Whoever sits in 10 Downing Street after David Cameron will be what I’m calling a ‘takeover’ leader, who takes over government by (ii) rather than (i). As the UK Cabinet Manual states:

Where a Prime Minister chooses to resign from his or her individual position at a time when his or her administration has an overall majority in the House of Commons, it is for the party or parties in government to identify who can be chosen as the successor (p.15).

Although often seen as ‘lame ducks’ or less legitimate, remember both Lloyd George and Winston Churchill and Lloyd George, number 1 and number 2 respectively in the highest rated Prime Ministers of the 20th century, got to 10 Downing Street without winning an election.

Here’s a table looking at the last six Post-war ‘takeover’ Prime Ministers that sets out who they took over from, their previous position before Prime Minister, and – the all-important question – whether they went on to win the next election.

Takeover Prime Ministers 1955-2010

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Interestingly, of the 12 Post-war Prime Ministers almost half were actually takeovers. So how did these takeovers do in the General Elections that followed? It seems there are exactly even chances of winning or losing, as 3 takeovers lost their elections and three won, though drilling down it can be close. John Major had a very narrow win in 1992 and Alec Douglas-Home a surprisingly narrow loss in 1964. What the table doesn’t show is the danger in stepping into Downing Street without an election, which explains why the other 50 % failed to win. Takeover is a risky business even in tranquil times, as this great paper shows.

In terms of who does the taking over now, a superficial look at the table offers good news for Theresa May and Michael Gove and bad news for Boris Johnson. All the takeovers Post-War were already holders of ‘great offices of state’. In fact, 3 were Chancellors and 3 were Foreign Secretaries. This makes sense as it is senior politicians who will have the resources, the reputation and, most importantly, the support in the party to win a leadership election.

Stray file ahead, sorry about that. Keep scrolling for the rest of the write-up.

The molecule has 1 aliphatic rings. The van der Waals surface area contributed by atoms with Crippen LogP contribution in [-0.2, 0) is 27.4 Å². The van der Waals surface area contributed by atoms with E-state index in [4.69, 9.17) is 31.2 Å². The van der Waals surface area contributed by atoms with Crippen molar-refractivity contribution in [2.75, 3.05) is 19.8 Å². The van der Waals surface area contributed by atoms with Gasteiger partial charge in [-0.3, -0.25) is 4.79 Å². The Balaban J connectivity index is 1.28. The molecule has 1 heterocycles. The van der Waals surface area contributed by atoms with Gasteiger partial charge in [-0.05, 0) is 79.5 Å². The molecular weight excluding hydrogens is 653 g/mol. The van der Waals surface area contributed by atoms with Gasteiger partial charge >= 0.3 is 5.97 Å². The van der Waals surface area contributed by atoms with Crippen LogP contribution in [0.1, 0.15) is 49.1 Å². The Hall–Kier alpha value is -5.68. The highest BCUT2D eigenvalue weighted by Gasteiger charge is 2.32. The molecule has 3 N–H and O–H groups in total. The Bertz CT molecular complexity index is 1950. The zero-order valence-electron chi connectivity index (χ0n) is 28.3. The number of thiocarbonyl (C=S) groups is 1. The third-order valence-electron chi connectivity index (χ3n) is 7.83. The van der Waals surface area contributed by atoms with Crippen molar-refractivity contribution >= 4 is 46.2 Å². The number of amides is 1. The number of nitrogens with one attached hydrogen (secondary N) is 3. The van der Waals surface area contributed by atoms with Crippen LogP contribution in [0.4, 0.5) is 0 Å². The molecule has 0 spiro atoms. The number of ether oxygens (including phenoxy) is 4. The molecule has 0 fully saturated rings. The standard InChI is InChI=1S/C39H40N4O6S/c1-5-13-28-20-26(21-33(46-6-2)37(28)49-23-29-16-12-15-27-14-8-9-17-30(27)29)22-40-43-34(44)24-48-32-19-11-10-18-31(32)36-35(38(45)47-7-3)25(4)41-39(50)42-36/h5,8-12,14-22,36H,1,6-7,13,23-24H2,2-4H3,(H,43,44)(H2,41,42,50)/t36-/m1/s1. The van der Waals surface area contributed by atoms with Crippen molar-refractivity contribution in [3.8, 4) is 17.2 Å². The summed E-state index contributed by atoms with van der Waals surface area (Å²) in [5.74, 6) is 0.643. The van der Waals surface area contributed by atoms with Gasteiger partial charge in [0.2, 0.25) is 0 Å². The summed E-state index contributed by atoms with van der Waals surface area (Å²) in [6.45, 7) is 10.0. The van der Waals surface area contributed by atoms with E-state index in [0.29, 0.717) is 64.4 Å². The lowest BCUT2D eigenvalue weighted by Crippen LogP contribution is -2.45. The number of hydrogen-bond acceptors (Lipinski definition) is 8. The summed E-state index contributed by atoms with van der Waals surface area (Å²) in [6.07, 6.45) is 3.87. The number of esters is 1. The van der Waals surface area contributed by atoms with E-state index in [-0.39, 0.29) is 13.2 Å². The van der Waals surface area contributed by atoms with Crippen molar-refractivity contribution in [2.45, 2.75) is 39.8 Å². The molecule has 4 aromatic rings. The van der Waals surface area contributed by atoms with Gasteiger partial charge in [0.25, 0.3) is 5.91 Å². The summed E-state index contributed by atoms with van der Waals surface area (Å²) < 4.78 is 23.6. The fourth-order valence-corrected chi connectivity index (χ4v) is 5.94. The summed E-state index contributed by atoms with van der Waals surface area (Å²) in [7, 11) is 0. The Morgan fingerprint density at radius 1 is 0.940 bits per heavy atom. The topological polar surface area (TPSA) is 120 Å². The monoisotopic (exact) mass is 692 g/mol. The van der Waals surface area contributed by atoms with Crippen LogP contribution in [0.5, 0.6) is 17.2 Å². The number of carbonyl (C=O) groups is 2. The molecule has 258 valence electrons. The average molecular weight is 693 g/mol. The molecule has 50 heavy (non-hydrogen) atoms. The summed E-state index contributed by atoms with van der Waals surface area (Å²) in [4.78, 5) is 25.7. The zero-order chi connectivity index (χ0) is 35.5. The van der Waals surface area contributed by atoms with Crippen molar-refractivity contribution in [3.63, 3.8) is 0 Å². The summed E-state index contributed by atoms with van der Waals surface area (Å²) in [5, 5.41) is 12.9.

The past is not, of course, always a good guide to the future, especially in a Brexit-ing Britain. To be Conservative leader you must make it through a particular bottleneck, as two potential leaders must emerge from the votes of the Conservative MPs for a run-off with the rest of the party. This morning it is very, very unlikely that the next leader will be the (probably) soon to be ex-Chancellor George Osborne. Foreign Secretary Phillip Hammond is, as far as we know, not interested.

The closest ‘great offices’ are Theresa May in the Home Office, whose chances have been talked up until yesterday, and Justice Secretary Michael Gove, who has ruled himself out repeatedly (though so did his hero Lyndon Johnson, many times). However, Boris Johnson, who has no great office but was Mayor of London for eight years, will have a large amount of political capital and has powerfully bolstered his reputation. A Brexit Johnson versus a Eurosceptic May run-off looks likely.

Gauging how ‘successful’ the takeover leaders were is more tricky-the whole question of whether and how a Prime Minister ‘succeeds’ depends on how you measure it. Half of the leaders achieved the most basic aim of winning an election and a number of them not only won but also increased their majority. Beyond this, some are widely regarded as having failed amid crisis, splits and defeats, especially John Major and Gordon Brown. Not all takeovers are failures or lame ducks. Three of the leaders came number 4, 7 and 8 in the academic survey of the top ten Post-War Prime Ministers and Harold Macmillan in particular is widely regarded as a highly capable and astute Prime Minister.

Whoever takes over from Cameron will face deep problems. He or she will be in charge of a ruptured party, and a worrying in-tray of pressing problems. Being prime Minister of Brexit Britain will mean trying to hold together a divided country and Dis-united Kingdom, not to mention overseeing a hugely complex negotiation process. Whoever takes over will need a very healthy dose of fortune and skill to be a Macmillan rather than a Brown.

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[1] There are other ways but it all gets a bit complicated and constitutional see p 15 ofthe Cabinet Manual 2.18-2.19. If a government falls and an opposition can muster up a majority then an opposition leader could become Prime Minister without an election (but would probably want to call a General Election soon after). The Cabinet Manual hedges its bets by saying ‘The Prime Minister will normally be the accepted leader of a political party that commands the majority of the House of Commons’.

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Note: This post represents the views of the authors and not those of Birkbeck, University of London